The story Okrent tells is newly relevant, but it isn’t entirely new; Harvard’s Stephen Jay Gould covered the science in his 1981 book The Mismeasure of Man; and the historian John Higham, Okrent’s teacher at the University of Michigan, covered the nativist origins of the immigration law in his 1955 book Strangers in the Land.
The counterarguments to eugenics were either too late or insufficient to dissuade Congress, which acted overwhelmingly; the Immigration Act of 1924 passed 308–62 in the House and 69–9 in the Senate and was signed into law by President Calvin Coolidge.
The new law had far-reaching consequences. One small example: Max Fidlon had departed Minsk for New York in 1924, leaving his wife and then 9-year-old son, Sidney, behind, with the expectation that they would quickly follow. The change in law meant that young Sidney Fidlon would be separated from his father for five years. The trauma of the time apart was inescapable. But after Sidney did reach the United States in 1929, the years of separation that had resulted from efforts to exclude “the worst” did not diminish his gratitude toward, and patriotism for, his new home. At least as could best be ascertained by this book reviewer, his grandson.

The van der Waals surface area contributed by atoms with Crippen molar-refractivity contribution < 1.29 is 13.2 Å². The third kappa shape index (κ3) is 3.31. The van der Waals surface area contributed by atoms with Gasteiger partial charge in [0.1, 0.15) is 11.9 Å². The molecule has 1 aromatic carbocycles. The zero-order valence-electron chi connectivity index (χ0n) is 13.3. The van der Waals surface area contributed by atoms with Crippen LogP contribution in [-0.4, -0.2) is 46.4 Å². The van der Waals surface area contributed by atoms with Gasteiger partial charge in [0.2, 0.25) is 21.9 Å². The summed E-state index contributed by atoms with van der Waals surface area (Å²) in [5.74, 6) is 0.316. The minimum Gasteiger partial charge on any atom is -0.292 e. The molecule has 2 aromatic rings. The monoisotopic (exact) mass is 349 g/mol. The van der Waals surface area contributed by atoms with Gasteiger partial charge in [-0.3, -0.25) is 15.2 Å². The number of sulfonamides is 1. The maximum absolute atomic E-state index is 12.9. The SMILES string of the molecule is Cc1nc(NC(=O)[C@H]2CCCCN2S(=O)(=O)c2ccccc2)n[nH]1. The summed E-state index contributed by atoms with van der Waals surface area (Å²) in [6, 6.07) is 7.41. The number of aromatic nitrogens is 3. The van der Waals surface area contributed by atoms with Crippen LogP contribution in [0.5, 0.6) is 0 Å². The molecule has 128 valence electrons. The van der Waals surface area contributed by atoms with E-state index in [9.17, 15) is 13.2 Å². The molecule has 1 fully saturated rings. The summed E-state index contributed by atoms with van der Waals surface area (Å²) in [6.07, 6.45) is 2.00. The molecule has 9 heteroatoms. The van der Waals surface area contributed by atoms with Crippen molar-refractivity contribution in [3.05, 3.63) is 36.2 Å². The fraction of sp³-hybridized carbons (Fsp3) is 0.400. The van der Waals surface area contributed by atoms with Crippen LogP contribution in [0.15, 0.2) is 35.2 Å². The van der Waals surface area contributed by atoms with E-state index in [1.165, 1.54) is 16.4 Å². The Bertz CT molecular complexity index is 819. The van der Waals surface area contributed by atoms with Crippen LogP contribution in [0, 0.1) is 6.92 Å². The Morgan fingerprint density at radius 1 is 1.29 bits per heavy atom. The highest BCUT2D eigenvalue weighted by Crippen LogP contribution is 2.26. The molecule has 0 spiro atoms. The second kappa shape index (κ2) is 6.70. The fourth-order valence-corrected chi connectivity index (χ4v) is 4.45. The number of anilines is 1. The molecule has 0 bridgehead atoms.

Ira Stoll is the managing editor of Education Next.